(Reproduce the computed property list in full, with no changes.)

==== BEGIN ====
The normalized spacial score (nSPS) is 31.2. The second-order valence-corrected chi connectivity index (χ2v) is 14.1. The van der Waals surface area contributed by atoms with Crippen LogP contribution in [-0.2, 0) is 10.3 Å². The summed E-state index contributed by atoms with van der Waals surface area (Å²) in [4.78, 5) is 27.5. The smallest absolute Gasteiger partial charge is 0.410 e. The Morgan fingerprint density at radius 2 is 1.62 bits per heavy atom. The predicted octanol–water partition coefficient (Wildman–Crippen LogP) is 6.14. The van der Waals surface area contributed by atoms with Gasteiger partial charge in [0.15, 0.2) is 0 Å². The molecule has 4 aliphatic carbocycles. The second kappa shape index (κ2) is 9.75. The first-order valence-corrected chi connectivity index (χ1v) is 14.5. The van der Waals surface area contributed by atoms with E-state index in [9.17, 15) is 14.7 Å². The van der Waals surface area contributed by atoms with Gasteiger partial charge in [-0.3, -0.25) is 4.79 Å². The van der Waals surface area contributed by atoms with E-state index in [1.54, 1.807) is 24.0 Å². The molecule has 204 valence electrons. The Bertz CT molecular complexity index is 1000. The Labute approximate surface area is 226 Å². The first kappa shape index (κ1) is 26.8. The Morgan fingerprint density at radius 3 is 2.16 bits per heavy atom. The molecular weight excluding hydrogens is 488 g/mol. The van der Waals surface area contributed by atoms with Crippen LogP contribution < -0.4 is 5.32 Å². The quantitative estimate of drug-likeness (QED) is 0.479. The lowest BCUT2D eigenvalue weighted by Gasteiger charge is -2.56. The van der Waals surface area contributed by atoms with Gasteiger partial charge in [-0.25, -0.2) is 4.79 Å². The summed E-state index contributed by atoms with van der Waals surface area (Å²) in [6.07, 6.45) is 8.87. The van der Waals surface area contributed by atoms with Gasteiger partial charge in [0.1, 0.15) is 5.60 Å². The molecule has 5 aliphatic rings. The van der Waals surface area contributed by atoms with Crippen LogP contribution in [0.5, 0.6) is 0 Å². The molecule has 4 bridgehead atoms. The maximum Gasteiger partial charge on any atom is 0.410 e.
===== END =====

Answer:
The normalized spacial score (nSPS) is 31.2. The second-order valence-corrected chi connectivity index (χ2v) is 14.1. The van der Waals surface area contributed by atoms with Crippen LogP contribution in [-0.2, 0) is 10.3 Å². The summed E-state index contributed by atoms with van der Waals surface area (Å²) in [4.78, 5) is 27.5. The smallest absolute Gasteiger partial charge is 0.410 e. The Morgan fingerprint density at radius 2 is 1.62 bits per heavy atom. The predicted octanol–water partition coefficient (Wildman–Crippen LogP) is 6.14. The van der Waals surface area contributed by atoms with Gasteiger partial charge in [0.15, 0.2) is 0 Å². The molecule has 4 aliphatic carbocycles. The second kappa shape index (κ2) is 9.75. The first-order valence-corrected chi connectivity index (χ1v) is 14.5. The van der Waals surface area contributed by atoms with E-state index in [9.17, 15) is 14.7 Å². The van der Waals surface area contributed by atoms with Gasteiger partial charge in [-0.3, -0.25) is 4.79 Å². The van der Waals surface area contributed by atoms with E-state index in [1.54, 1.807) is 24.0 Å². The molecule has 204 valence electrons. The Bertz CT molecular complexity index is 1000. The Labute approximate surface area is 226 Å². The first kappa shape index (κ1) is 26.8. The Morgan fingerprint density at radius 3 is 2.16 bits per heavy atom. The molecular weight excluding hydrogens is 488 g/mol. The van der Waals surface area contributed by atoms with Crippen LogP contribution < -0.4 is 5.32 Å². The quantitative estimate of drug-likeness (QED) is 0.479. The lowest BCUT2D eigenvalue weighted by Gasteiger charge is -2.56. The van der Waals surface area contributed by atoms with Gasteiger partial charge in [-0.25, -0.2) is 4.79 Å². The summed E-state index contributed by atoms with van der Waals surface area (Å²) in [6.07, 6.45) is 8.87. The van der Waals surface area contributed by atoms with Gasteiger partial charge in [0.1, 0.15) is 5.60 Å². The molecule has 5 aliphatic rings. The van der Waals surface area contributed by atoms with Crippen LogP contribution in [0.5, 0.6) is 0 Å². The molecule has 4 bridgehead atoms. The maximum Gasteiger partial charge on any atom is 0.410 e.